Of course Gopnik gets to the experts, and the theories behind them—the meaty intellectual stuff one expects of The New Yorker. But I don’t remember the article because of what some psychologist said. I remember it because Olivia’s story drew me in. And that made the story—and its message—stick.

You want people to remember what you have to say? Find ideas. Develop new habits, of seeing, reading, going to arts events. (I’m at the theater today.) Go on Story Safari.

You can find ideas everywhere, if you look beyond the obvious. Don’t leave home (to communicate) without them.

The shopping list: Story Safari

I found this fabulous story in Lawrence Wechsler’s Vanity Fair piece about the great writer and neurologist Oliver Sacks encountering a shopping list left by his housekeeper:

“The other day,” Oliver tells me, “on the list was the word ‘fail.’ I figured this was some prodigiously self-deprecatory detergent and set about looking for it. But no stores had it. I decided its name must have been self-fulfilling.

“Only, my housekeeper subsequently corrected me: ‘No, no, you idiot—foil!’ ”

Another great story bagged on a Story Safari. Now, how might I use this?

How to mount this Story Safari trophy?

At the simplest level, it could be a story about how doctors’ famously unreadable handwriting. This doctor was undone by his housekeeper’s handwriting.

But, really, we can do much better than that.

We might use it in a story about someone too ready to see failure.

Or, playing off the fact that most of us fear failure entirely too much, we might write a story about someone with so little fear of failure that he thinks a consumer product company would name a product “Fail.” Can you imagine a company doing such a thing? I certainly can’t.

In any case, stories like this in Wechsler’s article humanize Sacks. The article made me like the man even more than I already did. And that’s one of the primary purposes of using stories like this, especially in a business context.

Learn to tell your story powerfully. Join me for my free webinar “The Courage to Communicate: Write Right to Lead”—Saturday October 29th at 12 noon Eastern, 9 a.m. Pacific.

Tell stories! (Oliver Sacks edition)

Do you ever get tired of me proselytizing on behalf of stories? Well, too bad. I am a story evangelist. And I’m not alone.

Catching up on a dusty old issue of Vanity Fair, I found a story by Lawrence Wechsler with notes of his conversations with the late neurologist Oliver Sacks.Oliver Sacks recognized the importance of stories

I’m not a science nerd by any means. But I have been a huge Oliver Sacks fan ever since I read his remarkable book The Man Who Mistook His Wife for a Hat: and Other Clinical Tales. Many more people know him from his book Awakenings, later turned into a movie starring Robin Williams as a Sacks-like character.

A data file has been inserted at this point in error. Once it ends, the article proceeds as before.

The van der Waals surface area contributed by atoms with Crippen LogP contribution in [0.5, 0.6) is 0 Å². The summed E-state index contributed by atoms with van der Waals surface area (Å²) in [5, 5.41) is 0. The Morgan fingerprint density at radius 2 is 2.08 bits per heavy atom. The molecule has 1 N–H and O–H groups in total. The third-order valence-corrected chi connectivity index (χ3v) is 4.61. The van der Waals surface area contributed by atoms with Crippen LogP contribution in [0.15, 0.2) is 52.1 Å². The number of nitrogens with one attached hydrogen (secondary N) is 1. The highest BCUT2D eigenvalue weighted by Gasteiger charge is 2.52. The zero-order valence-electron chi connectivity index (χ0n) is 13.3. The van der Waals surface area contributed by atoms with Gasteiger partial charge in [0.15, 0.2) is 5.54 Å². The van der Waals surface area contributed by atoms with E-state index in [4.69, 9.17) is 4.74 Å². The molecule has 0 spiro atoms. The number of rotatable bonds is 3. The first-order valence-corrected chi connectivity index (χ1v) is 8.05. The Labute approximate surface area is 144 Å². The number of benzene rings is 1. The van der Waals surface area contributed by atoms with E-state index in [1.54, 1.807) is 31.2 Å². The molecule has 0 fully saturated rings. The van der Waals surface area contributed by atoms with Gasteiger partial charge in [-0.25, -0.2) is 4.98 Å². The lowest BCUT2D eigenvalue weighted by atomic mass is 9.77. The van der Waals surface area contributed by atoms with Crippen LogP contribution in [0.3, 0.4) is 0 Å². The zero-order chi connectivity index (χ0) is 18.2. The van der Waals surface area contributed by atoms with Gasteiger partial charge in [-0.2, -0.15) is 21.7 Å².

Sacks took his material from real life, from the rich stories he was privy to as he treated patients with a range of puzzling neurological ailments. And the key word in that sentence? Stories.

Stories resonate—and get remembered

Other doctors might have treated the same people and seen them as mere cases. But Sacks recognized them as people—with stories to tell. Stories particular to each patient’s own condition, but with elements that could resonate with all of us.

Here’s what Wechsler writes about one of his conversations with Sacks:

“He respects facts, he tells me, and he has a scientist’s passion for precision. But facts, he insists, must be embedded in stories. Stories—people’s stories—are what really have him hooked…”

As you might guess, I added the emphasis there. Tell facts, by all means. But tell them in a context that will make them memorable.

And recognize that facts by themselves only go so far:

“He recently attended a conference on Tourette’s syndrome. Ninety-two specialists gave papers on EKG readings, electrical conductivity of the brain—all kinds of technical subjects. Sacks, the 93rd, got up and said, ‘It’s strange. I’ve been sitting here all weekend and heard not one sentence on what it might be like to be a Touretter.'”

I can practically see the eminent neurologists in the audience shrinking in their chairs: How could we lose sight of the patients?

Whether you’re conducting scientific research, or turning around companies, or selling vacuums, your work doesn’t exist in (you should pardon the expression) a vacuum. Everything we do touches our fellow human beings in some way, large or small. And that produces stories. And stories connect us to one another.

Tell stories. Every time.

Learn to tell your story more effectively. Join me for my free webinar “The Courage to Communicate: Write Right to Lead”—Saturday October 29th at 12 noon Eastern, 9 a.m. Pacific.